Sharing ideas on Risk, Human Performance, Teams and Leaders

Risk Management - A Common Sense Mindset?

About UsView / Book London 2019
Published: Sun 10 Mar 2019
Risk Management along with Patient Safety are two of the main themes of Risky Business Event talks. Find out more about the benefits of attending.

Do you ever have a feeling that risks are stacked against you as a health care professional trying to do your best on a day to day basis? Many feel the same way and speaking to delegates at previous Risky Business Conferences, it is also true that professionals often feel very isolated when it comes to managing day to day risks. It need not be so particularly if a common-sense approach is adopted.

Risk is an Everyday Part of Life

Everyone faces risk and healthcare has many, with huge variability in patients, treatments and therapeutic decision making. This leaves many professionals feeling that they can’t win if something doesn’t go to plan. There are many terms to define these occurrences. Labels such as, adverse outcomes, SUIs, and never events (which ironically are not uncommon) are often used. They happen because the interaction between humans and systems is complex and both fail from time to time. Risk is inevitable.

A Natural Reaction

When something untoward happens there is a natural fight and flight reaction from both patients and health professionals. This can be misinterpreted as a lack of care but my experience of 23 years in professional indemnity is that this is rarely the case. Health professionals do care but are terrified of the consequences and of being blamed. This can lead to a risk averse approach to managing risk and to the practice of defensive medicine.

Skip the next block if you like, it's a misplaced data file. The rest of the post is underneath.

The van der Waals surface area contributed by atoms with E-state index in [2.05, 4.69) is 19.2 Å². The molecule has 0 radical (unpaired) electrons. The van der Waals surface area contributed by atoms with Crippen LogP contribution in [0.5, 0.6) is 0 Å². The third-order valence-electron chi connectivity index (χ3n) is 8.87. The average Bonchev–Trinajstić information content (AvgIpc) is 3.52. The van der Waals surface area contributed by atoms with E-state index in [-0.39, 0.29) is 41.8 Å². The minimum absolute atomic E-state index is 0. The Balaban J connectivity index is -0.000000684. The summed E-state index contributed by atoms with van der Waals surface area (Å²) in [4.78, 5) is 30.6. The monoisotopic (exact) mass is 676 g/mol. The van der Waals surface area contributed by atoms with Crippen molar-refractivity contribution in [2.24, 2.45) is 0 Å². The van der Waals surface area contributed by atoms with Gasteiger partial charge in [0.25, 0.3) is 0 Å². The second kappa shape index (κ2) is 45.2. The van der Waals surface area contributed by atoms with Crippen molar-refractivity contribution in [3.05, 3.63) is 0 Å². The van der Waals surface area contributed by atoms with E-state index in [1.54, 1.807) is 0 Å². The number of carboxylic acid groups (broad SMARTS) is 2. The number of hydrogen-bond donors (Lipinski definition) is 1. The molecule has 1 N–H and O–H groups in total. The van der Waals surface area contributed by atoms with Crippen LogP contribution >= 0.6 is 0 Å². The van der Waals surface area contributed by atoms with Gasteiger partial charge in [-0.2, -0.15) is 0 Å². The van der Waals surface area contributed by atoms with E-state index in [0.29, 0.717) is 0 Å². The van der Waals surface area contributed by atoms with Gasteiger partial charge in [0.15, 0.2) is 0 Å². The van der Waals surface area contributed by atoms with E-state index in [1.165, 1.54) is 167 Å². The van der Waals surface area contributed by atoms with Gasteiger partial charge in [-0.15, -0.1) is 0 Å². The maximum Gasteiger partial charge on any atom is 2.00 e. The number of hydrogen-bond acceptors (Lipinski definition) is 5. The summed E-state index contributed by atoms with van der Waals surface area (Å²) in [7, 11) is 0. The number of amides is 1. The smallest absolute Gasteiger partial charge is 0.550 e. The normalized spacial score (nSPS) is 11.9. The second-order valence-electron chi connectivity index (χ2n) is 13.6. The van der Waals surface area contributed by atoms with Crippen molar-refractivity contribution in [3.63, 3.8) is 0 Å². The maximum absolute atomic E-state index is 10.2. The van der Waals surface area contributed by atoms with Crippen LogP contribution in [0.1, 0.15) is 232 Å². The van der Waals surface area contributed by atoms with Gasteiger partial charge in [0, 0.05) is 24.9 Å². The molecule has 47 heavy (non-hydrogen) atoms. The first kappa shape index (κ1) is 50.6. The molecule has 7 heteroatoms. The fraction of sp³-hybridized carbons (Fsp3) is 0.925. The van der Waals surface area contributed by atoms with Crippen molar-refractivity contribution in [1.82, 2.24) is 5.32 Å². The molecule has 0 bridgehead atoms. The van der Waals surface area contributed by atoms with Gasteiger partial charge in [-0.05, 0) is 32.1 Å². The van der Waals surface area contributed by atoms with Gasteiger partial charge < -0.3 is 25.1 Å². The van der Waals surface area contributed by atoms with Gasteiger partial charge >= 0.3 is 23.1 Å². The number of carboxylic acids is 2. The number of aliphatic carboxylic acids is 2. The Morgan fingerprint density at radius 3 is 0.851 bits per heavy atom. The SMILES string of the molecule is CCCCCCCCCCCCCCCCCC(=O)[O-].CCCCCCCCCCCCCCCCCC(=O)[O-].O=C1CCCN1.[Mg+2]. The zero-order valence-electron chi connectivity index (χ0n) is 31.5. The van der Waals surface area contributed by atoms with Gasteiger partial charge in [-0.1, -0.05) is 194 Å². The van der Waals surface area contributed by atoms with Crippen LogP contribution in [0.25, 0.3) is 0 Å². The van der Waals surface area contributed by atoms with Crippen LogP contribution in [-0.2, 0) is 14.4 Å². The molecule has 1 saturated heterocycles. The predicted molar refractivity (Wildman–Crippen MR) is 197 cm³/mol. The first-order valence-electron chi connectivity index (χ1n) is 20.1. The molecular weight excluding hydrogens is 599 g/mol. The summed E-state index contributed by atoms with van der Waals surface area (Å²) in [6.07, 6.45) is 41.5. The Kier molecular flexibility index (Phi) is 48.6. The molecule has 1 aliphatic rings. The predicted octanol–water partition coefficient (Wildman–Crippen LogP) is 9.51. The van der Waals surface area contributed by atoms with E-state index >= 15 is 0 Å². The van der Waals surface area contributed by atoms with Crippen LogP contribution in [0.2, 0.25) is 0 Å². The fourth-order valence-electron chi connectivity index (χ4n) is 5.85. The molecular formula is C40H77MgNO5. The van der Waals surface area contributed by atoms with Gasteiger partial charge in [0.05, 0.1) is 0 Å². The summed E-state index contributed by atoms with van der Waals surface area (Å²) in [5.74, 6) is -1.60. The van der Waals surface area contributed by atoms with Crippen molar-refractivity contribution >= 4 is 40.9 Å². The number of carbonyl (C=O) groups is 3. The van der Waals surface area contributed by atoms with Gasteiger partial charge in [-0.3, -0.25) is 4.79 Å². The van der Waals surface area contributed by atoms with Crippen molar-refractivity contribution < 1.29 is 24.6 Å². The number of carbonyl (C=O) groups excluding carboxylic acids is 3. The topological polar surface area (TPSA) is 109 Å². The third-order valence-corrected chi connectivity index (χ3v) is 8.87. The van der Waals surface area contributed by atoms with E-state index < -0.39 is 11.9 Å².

Dr Richard Anderson, CEO and Chairman of The Doctors Company in the USA has highlighted the huge cost of defensive medicine which in my view arises when we stop looking at Risk with a common-sense mindset.

Do Blame Cultures Exist?

A culture of blame is often stated as a reason for a risk averse approach. Many industries have recognised that blame cultures increase risk. In Healthcare, Jeremy Hunt spoke about the need to avoid a blame culture when he was The Health Secretary in the UK. Sadly, this is more easily said than done and there is great variability in health care institutions. Some look for people to blame when something goes wrong, and others are more concerned with defending their position or institution. There are also some great institutions that have taken a common sense and learning approach with great results and a safer environment for all. These are organisations that look to understand and learn when something goes wrong. They do so by integrating risk as part of their everyday planning and supporting professionals and patients when things go wrong.

A Shared Approach

Sharing experience about Risk across different organisations and industries is the key benefit of Risky business conferences and most importantly learning how others dealt with risks that may have seemed overwhelming at the time. I look forward to sharing experience once again in June 2019.

Author: John Tiernan